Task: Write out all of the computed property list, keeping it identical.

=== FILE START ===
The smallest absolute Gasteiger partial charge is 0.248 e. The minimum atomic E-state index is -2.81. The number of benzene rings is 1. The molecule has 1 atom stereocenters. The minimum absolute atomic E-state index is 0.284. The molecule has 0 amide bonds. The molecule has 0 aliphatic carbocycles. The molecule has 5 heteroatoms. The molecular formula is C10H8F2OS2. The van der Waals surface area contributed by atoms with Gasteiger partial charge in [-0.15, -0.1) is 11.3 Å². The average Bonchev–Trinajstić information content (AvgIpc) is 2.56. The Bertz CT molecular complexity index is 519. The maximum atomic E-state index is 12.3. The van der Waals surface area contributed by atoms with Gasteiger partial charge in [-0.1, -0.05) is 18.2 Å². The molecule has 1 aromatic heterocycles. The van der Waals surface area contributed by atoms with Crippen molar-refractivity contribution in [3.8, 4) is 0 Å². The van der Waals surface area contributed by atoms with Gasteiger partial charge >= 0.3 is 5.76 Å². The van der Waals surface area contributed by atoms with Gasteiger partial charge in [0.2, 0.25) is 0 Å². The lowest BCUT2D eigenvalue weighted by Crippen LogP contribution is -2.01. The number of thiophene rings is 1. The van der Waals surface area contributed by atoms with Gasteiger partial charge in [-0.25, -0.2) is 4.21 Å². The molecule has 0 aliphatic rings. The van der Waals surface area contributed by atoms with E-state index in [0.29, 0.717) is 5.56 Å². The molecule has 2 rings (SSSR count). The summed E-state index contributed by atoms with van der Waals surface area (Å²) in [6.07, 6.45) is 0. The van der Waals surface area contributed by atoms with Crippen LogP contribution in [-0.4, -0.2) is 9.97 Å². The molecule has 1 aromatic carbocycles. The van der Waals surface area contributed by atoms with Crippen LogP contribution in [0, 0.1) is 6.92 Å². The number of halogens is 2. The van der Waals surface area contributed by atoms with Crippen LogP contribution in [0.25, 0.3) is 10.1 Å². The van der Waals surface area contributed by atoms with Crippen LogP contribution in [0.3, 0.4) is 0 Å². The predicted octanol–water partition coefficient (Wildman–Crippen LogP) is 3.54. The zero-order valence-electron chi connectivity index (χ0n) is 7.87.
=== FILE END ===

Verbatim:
The smallest absolute Gasteiger partial charge is 0.248 e. The minimum atomic E-state index is -2.81. The number of benzene rings is 1. The molecule has 1 atom stereocenters. The minimum absolute atomic E-state index is 0.284. The molecule has 0 amide bonds. The molecule has 0 aliphatic carbocycles. The molecule has 5 heteroatoms. The molecular formula is C10H8F2OS2. The van der Waals surface area contributed by atoms with Gasteiger partial charge in [-0.15, -0.1) is 11.3 Å². The average Bonchev–Trinajstić information content (AvgIpc) is 2.56. The Bertz CT molecular complexity index is 519. The maximum atomic E-state index is 12.3. The van der Waals surface area contributed by atoms with Gasteiger partial charge in [-0.1, -0.05) is 18.2 Å². The molecule has 1 aromatic heterocycles. The van der Waals surface area contributed by atoms with Crippen molar-refractivity contribution in [3.8, 4) is 0 Å². The van der Waals surface area contributed by atoms with Gasteiger partial charge >= 0.3 is 5.76 Å². The van der Waals surface area contributed by atoms with Gasteiger partial charge in [0.2, 0.25) is 0 Å². The lowest BCUT2D eigenvalue weighted by Crippen LogP contribution is -2.01. The number of thiophene rings is 1. The van der Waals surface area contributed by atoms with Gasteiger partial charge in [-0.25, -0.2) is 4.21 Å². The molecule has 0 aliphatic rings. The van der Waals surface area contributed by atoms with E-state index in [0.29, 0.717) is 5.56 Å². The molecule has 2 rings (SSSR count). The summed E-state index contributed by atoms with van der Waals surface area (Å²) in [6.07, 6.45) is 0. The van der Waals surface area contributed by atoms with Crippen LogP contribution in [-0.4, -0.2) is 9.97 Å². The molecule has 1 aromatic carbocycles. The van der Waals surface area contributed by atoms with Crippen LogP contribution in [0, 0.1) is 6.92 Å². The number of halogens is 2. The van der Waals surface area contributed by atoms with Crippen LogP contribution in [0.25, 0.3) is 10.1 Å². The van der Waals surface area contributed by atoms with Crippen LogP contribution in [0.3, 0.4) is 0 Å². The predicted octanol–water partition coefficient (Wildman–Crippen LogP) is 3.54. The zero-order valence-electron chi connectivity index (χ0n) is 7.87.